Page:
Remembering The Three Boys

Last Wednesday night I addressed a packed event at the Saban Theater in Los Angeles, to mark the end of the 30-day mourning period for the 3 teenagers who were kidnapped and murdered in Israel last month. As I put together my remarks, I reflected on the fact that the kidnap and frantic 18 days of searching until their bodies were discovered already seemed to be in the distant past. So much has happened since then. We have been so very distracted by the events that have unfolded in Israel and Gaza, that the horror we all felt for those 18 days has been almost entirely swamped by our absorbed concern for Israel under threat, and IDF soldiers at war. But we must not forget, and for that reason I would like to share with you my remarks of Wednesday night. This is what I said:

“We are currently in the midst of 3 weeks of mourning, a period in the Jewish calendar during which we mourn the destruction of our Temples, the holy sanctuaries which were the center of Jewish religious life for hundreds of years, and whose destruction almost spelt the end of the Jewish nation, and of the Jewish faith. And tonight we are here to reflect on the horrific loss of three young boys – Naftali Fraenkel – Gilad Shaer – Eyal Yifrah – holy souls, whose kidnap and murder horrified all of us. We have a confluence of mourning.

“This mourning is augmented by the dreadful situation that has unfolded in Israel over these past weeks since the boys were killed. Rockets raining down on our brethren, aimed at the indiscriminate slaughter of Israeli civilians. A daily toll of dead IDF soldiers, deployed to root out the threat from the Gaza Strip. The pain is un-bearable.

“I want to focus on this confluence. It is reflected in the blessing we say when visiting mourners during a shiva: ‘Hamakom Yanachem Etchem Betoch Aveilei Tziyon ViYerushalayim’ – ‘May God comfort you among the mourners of Zion and Jerusalem.’ It seems strange to offer this as a comforting line as we leave the mourners who have just lost their loved one. When someone has lost a father, a mother, a brother, a sister, a child – why would they care about Zion and Jerusalem?

“The answer is simple. We are only Jews because of the legacy of Zion and Jerusalem. No Jew is a Jew if he rejects the essence of Judaism as represented by the holiest shrine of our faith. The Temple site represents our relationship with God, our relationship with the Torah, and our relationship with the piece of land – the tiny piece of land – that is a portal to God Himself.

“When a Jew dies, we mourn his or her loss, but we are comforted in the knowledge that our tradition contin-ues, that our love for God, for our faith, for our Holy Land, for our people, continues, even as one link in that chain is taken from us. That is why we bring up Zion and Jerusalem as comfort when we mourn for an individ-ual Jew.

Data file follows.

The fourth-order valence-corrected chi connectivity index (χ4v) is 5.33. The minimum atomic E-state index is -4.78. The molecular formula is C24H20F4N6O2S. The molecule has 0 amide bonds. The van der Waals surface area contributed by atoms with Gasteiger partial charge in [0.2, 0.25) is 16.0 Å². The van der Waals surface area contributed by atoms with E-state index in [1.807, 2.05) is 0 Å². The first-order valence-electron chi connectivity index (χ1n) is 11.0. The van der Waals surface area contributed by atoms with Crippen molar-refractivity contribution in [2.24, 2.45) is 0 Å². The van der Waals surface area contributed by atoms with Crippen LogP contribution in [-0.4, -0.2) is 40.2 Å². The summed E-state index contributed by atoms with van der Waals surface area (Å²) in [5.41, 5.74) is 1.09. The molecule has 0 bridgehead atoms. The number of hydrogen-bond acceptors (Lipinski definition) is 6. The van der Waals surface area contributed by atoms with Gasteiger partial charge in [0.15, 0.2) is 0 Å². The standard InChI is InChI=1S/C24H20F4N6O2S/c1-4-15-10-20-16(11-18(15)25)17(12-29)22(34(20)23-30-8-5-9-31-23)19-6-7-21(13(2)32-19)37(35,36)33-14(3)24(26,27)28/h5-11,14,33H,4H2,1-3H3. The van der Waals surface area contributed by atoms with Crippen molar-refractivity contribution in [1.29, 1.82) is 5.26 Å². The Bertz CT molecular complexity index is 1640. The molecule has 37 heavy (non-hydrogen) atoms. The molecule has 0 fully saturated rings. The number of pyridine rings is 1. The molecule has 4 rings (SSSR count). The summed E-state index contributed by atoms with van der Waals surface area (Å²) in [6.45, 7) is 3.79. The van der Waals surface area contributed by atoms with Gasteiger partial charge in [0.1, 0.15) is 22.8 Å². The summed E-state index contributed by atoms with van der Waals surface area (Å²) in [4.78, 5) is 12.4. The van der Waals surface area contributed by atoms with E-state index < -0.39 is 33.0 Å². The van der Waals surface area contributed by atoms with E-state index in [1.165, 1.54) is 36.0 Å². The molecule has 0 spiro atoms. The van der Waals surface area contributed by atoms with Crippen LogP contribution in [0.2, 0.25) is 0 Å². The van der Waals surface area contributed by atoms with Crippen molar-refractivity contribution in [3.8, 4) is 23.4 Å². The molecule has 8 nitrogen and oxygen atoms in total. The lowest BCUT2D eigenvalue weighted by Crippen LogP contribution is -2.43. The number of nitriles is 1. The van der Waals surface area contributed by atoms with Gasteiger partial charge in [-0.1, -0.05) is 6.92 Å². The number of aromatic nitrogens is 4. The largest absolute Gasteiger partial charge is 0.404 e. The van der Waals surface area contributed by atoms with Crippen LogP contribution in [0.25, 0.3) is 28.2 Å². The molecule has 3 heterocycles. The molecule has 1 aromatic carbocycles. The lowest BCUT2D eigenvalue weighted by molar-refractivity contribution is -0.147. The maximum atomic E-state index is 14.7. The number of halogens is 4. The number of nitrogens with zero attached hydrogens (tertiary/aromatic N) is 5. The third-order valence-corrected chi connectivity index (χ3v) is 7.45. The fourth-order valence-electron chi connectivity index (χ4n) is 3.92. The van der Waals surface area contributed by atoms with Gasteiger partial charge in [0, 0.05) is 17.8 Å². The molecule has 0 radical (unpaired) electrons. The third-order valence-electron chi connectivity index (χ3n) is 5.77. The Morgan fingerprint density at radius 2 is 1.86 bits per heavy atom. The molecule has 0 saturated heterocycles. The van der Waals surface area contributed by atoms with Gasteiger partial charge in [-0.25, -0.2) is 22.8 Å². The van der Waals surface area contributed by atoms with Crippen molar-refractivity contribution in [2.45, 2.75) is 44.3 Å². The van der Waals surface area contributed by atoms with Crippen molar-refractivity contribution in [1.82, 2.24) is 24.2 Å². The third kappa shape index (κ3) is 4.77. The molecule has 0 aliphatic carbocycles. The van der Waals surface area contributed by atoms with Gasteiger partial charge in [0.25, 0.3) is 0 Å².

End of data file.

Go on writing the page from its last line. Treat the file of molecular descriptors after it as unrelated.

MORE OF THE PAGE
“Naftali Fraenkel, Gilad Shaer, Eyal Yifrah – your names will forever be etched in our memories. You reminded us that although we have returned back to our Promised Land, and we see that Jewish life and Jewish pride has increased and thrived as never before over the past 2,000 years, the quest for Zion and Jerusalem is far from over. Your families need comfort, but we too are mourners – together we all mourn – and that is a great comfort. Families Fraenkel, Shaer and Yifrach. We mourn with you. We mourn for Naftali. We mourn for Gilad. We mourn for Eyal. And we mourn for Zion and Jerusalem.

“Next Tuesday, on Tisha B’Av we will remind ourselves that the struggle is far from over. Even as we sit and pray for the reinstatement of our Temples, our brethren in Israel, and the holy soldiers in Gaza and beyond, find themselves in the crosshairs of evil beasts, beasts who would delight in not just the death of every Jew and in the destruction of Israel, God forbid, but also in the death of the dream and the message of Zion and Jerusalem.

“I don’t want to end on such a sour note, so let me add one more thing. Our greatest monarch, the extraordi-nary King David, wrote as follows in Tehillim, chapter 30, and we recite it each morning: ‘Hafachta Mispedi Lemachol Lee, Pitachta Saki VaTeazreini Simcha’ – ’You turned my mourning into dancing; you removed my sackcloth and clothed me with joy.’ Even as we mourn Naftali, Gilad and Eyal, we must acknowledge the extraordinary unity that has resulted from them having been taken from us. This unity has continued these past weeks, and long may it continue. The boys are surely dancing, as they watch us – old and young, religious and secular, left and right – coming together as one united group of Jews, to remember them, and to dedicate ourselves to the future of Judaism and to the continuity and safety of Jewish life.

“My friends, we will continue. We will prevail. And as a united force, we are invincible. May their memory be a blessing, and may God bless us, and all of Israel. Amen.”

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